During recent days I’ve been migrating a senior Rails application from Rails 3 to Rails 5. As part of the process, I was dealing with
As you can read in the official migration guide
Rails 4.0 has changed to default join table for
has_and_belongs_to_many relations to strip the common prefix off the second table name. Any existing
has_and_belongs_to_many relationship between models with a common prefix must be specified with the
join_table option. For example:
CatalogCategory < ActiveRecord::Base has_and_belongs_to_many :catalog_products, join_table: 'catalog_categories_catalog_products' end CatalogProduct < ActiveRecord::Base has_and_belongs_to_many :catalog_categories, join_table: 'catalog_categories_catalog_products' end
The application that I was working on has around 50
has_and_belongs_to_many associations in a codebase and I did not want to check manually if the
join_table was properly inferred or not (and the tests don’t cover everything in the app).
I decided to use built-in Rails reflection mechanism for associations and check it. Here is how:
I temporarily (for the time of running next script) set the code to eager load in
config.cache_classes = true config.eager_load = true
It was necessary for
ActiveRecord::Base.descendantsto find out all descending classes. They needed to be loaded.
I executed the same script on Rails 3 and Rails 4 and saved its output in
ActiveRecord::Base.descendants.sort_by(&:name).each do |klass| klass.reflections.select do |_name, refl| refl.macro == :has_and_belongs_to_many end.each do |name, refl| if Rails::VERSION::MAJOR == 3 puts [ klass.name, name, refl.options[:join_table] ].inspect else puts [ klass.name, name, refl.join_table ].inspect end end end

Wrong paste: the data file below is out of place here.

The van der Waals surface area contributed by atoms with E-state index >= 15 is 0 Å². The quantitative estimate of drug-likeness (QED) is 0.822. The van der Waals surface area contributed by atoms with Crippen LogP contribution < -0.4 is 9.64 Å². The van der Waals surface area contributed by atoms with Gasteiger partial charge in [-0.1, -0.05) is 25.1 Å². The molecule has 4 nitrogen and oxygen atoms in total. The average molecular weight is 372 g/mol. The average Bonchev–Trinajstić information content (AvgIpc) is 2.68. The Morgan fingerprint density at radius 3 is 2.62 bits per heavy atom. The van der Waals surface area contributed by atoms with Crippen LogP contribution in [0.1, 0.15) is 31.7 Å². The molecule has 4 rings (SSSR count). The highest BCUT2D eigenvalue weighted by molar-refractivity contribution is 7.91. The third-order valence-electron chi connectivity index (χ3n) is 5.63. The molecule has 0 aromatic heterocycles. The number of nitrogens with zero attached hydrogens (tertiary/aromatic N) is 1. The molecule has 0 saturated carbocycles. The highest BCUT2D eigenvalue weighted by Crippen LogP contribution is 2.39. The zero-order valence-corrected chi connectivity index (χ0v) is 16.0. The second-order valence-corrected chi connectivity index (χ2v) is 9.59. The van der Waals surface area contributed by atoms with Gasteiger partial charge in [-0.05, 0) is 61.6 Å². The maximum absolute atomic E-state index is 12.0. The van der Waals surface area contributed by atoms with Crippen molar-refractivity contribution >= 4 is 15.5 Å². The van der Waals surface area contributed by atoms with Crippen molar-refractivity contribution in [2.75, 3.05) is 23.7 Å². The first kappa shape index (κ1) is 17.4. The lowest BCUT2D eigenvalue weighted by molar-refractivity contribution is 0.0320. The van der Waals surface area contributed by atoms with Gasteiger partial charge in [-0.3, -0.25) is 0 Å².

rails4.txtfiles. The output looked like:
< ["Bundle", :products, "bundles_products"] --- > ["Bundle", :products, "discounts_products"]
Surprisingly I did not find any difference related to exactly what the changelog was talking about. But I still found a difference and the default was inferred differently due to the inheritance.
class Bundle < Discount has_and_belongs_to_many :products
All I had to do, was to make the
class Bundle < Discount has_and_belongs_to_many :products, join_table: "bundles_products"
As this keeps working properly in Rails 3 (it’s just explicit over implicit), I could deploy this change to production even before upgrading Rails.
If you are interested in the ability to dynamically examine the associations and aggregations of Active Record classes and objects read more about the available methods in ActiveRecord::Reflection::ClassMethods documentation.
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Also worth reading:
- Two ways for testing eager-loading of ActiveRecord associations
- The === (case equality) operator in Ruby explained
- What I learnt from Jason Fried about running a remote/async software company
Check out our latest book Domain-Driven Rails. Especially if you work with big, complex Rails apps.
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